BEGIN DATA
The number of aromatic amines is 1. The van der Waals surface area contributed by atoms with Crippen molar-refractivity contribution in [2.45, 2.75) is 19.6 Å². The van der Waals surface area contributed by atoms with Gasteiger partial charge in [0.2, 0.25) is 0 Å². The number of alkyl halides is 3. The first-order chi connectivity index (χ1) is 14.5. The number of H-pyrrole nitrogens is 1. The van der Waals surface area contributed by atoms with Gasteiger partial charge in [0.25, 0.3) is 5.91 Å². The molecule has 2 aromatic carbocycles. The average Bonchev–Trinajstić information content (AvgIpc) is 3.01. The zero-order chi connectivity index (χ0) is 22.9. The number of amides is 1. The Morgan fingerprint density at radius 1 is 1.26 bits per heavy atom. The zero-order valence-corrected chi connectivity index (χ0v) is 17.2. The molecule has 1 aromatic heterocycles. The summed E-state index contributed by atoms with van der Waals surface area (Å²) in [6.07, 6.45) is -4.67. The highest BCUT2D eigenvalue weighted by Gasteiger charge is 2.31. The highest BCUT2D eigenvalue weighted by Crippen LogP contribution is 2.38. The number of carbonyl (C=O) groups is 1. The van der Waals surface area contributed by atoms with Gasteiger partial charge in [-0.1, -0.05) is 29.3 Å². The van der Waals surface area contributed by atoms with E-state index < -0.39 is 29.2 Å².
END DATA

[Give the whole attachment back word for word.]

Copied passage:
The number of aromatic amines is 1. The van der Waals surface area contributed by atoms with Crippen molar-refractivity contribution in [2.45, 2.75) is 19.6 Å². The van der Waals surface area contributed by atoms with Gasteiger partial charge in [0.2, 0.25) is 0 Å². The number of alkyl halides is 3. The first-order chi connectivity index (χ1) is 14.5. The number of H-pyrrole nitrogens is 1. The van der Waals surface area contributed by atoms with Gasteiger partial charge in [0.25, 0.3) is 5.91 Å². The molecule has 2 aromatic carbocycles. The average Bonchev–Trinajstić information content (AvgIpc) is 3.01. The zero-order chi connectivity index (χ0) is 22.9. The number of amides is 1. The Morgan fingerprint density at radius 1 is 1.26 bits per heavy atom. The zero-order valence-corrected chi connectivity index (χ0v) is 17.2. The molecule has 1 aromatic heterocycles. The summed E-state index contributed by atoms with van der Waals surface area (Å²) in [6.07, 6.45) is -4.67. The highest BCUT2D eigenvalue weighted by Gasteiger charge is 2.31. The highest BCUT2D eigenvalue weighted by Crippen LogP contribution is 2.38. The number of carbonyl (C=O) groups is 1. The van der Waals surface area contributed by atoms with Gasteiger partial charge in [-0.1, -0.05) is 29.3 Å². The van der Waals surface area contributed by atoms with E-state index < -0.39 is 29.2 Å².